But the rotation is thin and the consequences of the club's inability to cement a deal for Cliff Lee back in July seem to grow larger by the day. Lee is now four wins away from a championship, and the feeling around the Rangers is, the more success he experiences, the tougher it will be to walk away. It doesn't hurt that the Rangers are about to reap the benefits of a 3 billion TV deal which might allow them a chance to beat the Yankees again next month, this time at the bargaining table.

Lance Berkman and Kerry Wood, two deadline rentals, are likely moving on, their stays short and, in the end, unsatisfying. There will be new imports, some obtained by trade, some via free agency, where the Yankees exercise their muscle.

But those are issues for the future. For now, there was just the bitter sting of defeat and the realization that, on a warm night in north Texas, winter was upon the Yankees much sooner than they anticipated.

Sean McAdam can be reached at smcadam@comcastsportsnet.com. Follow Sean on Twitter at http:twitter.comsean_mcadam

First impressions: Red Sox lose to Yankees, still clinch AL East

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First impressions: Red Sox lose to Yankees, still clinch AL East

NEW YORK -- First impressions from the Red Sox' 5-3 loss to the Yankees:

 

* The Red Sox couldn't have asked any more from Clay Buchholz.

Buchholz turned in what was likely his best start of the season, tossing six shutout innings while yielding just one hit -- an infield hit at that.

Brett Gardner was the only New York hitter to solve him. The leadoff hitter walked twice and reached on a slow roller to third, the only hit Buchholz allowed.

Twice, Buchholz retired eight Yankees in a row. He consistently pitched ahead in the count and showed a good rhythm on the mound.

Only a few months ago, the notion of Buchholz being part of the Red Sox' postseason rotation was laughable. Now, the Red Sox view him as a dependable, consistent starter.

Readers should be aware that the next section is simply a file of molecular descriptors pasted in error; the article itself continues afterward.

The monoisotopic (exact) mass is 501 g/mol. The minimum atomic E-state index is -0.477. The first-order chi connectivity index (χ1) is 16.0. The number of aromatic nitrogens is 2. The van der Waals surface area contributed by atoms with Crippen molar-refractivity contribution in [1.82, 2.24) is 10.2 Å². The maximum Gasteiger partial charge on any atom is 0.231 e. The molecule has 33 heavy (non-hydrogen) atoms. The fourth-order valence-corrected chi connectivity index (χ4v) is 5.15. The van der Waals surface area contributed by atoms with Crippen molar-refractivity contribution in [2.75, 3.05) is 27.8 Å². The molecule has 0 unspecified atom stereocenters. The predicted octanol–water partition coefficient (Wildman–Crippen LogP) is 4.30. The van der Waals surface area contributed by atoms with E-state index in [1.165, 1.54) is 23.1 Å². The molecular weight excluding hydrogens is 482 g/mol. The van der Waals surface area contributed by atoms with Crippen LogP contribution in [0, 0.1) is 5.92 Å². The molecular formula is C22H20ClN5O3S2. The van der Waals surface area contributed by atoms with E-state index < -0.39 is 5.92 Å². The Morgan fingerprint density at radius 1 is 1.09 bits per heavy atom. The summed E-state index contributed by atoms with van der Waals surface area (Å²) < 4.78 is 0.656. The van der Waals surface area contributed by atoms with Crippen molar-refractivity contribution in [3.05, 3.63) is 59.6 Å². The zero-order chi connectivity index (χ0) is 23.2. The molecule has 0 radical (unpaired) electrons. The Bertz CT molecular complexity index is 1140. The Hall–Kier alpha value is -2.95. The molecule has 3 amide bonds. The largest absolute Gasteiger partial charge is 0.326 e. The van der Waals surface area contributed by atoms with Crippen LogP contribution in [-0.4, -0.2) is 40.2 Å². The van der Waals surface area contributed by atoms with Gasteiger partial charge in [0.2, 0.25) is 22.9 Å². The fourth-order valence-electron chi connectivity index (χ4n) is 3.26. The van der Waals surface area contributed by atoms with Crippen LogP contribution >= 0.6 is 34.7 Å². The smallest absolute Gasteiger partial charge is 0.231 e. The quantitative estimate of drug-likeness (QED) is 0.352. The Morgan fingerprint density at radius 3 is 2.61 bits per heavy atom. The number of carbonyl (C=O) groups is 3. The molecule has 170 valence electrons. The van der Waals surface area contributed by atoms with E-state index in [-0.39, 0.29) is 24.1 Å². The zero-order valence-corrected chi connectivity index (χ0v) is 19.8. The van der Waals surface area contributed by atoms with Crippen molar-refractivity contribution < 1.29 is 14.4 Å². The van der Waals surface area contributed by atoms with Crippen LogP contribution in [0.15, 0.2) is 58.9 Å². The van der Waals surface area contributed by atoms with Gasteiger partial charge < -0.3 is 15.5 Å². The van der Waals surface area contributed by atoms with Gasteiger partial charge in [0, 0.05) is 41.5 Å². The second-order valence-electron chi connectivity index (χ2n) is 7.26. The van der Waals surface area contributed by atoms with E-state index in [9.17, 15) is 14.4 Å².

And why not? Over his last seven starts, Buchholz is 4-0 with a 2.63 ERA.

Funny how quickly things can change in baseball.

 

* Don't invite Craig Kimbrel to your celebration.

Kimbrel came on for the bottom of the ninth, with a 3-0 lead and needing just three outs.

He barely threw a strike, allowing a leadoff single and three straight walks, the latter of which forced in a run.

Fortunately for the Red Sox, Toronto had already lost, clinching the division title for the Sox before the bottom half of the inning began.

Still, it was troubling to watch Kimbrel. This was, after all, a save situation, even if some of the adrenaline was taken away by the Blue Jays' loss.

Kimbrel seemed completely incapable of throwing a strike. At all.

Hardly the way you want your closer to be a week before your first post-season game.

 

* The Red Sox lineup poses all sorts of problems for opposing managers.

In the eighth, Joe Girardi had a choice to make -- pitch to David Ortiz with two on and first base open. Or walk Ortiz and pitch to Mookie Betts, with Hanley Ramirez waiting on deck.

Pick your poison.

Girardi picked incorrectly, though there might not have been a correct one.

That's what happens when you face three hitters in a row with 110 RBI or more.

 

Red Sox clinch AL East with Orioles victory over Blue Jays

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Red Sox clinch AL East with Orioles victory over Blue Jays

NEW YORK -- The Boston Red Sox have won the AL East, clinching the division championship when the Toronto Blue Jays lost to Baltimore.

David Ortiz and the Red Sox, who had already secured at least a wild-card spot in the playoffs, will open their postseason schedule Oct. 6 seeking a second World Series crown in four years. The team's first opponent has not been determined yet.

Boston's game against the New York Yankees in the middle of the ninth inning Wednesday night when the Orioles finished off their 3-2 victory at second-place Toronto. The Red Sox began the night needing a win or a Toronto loss to wrap up their eighth AL East title.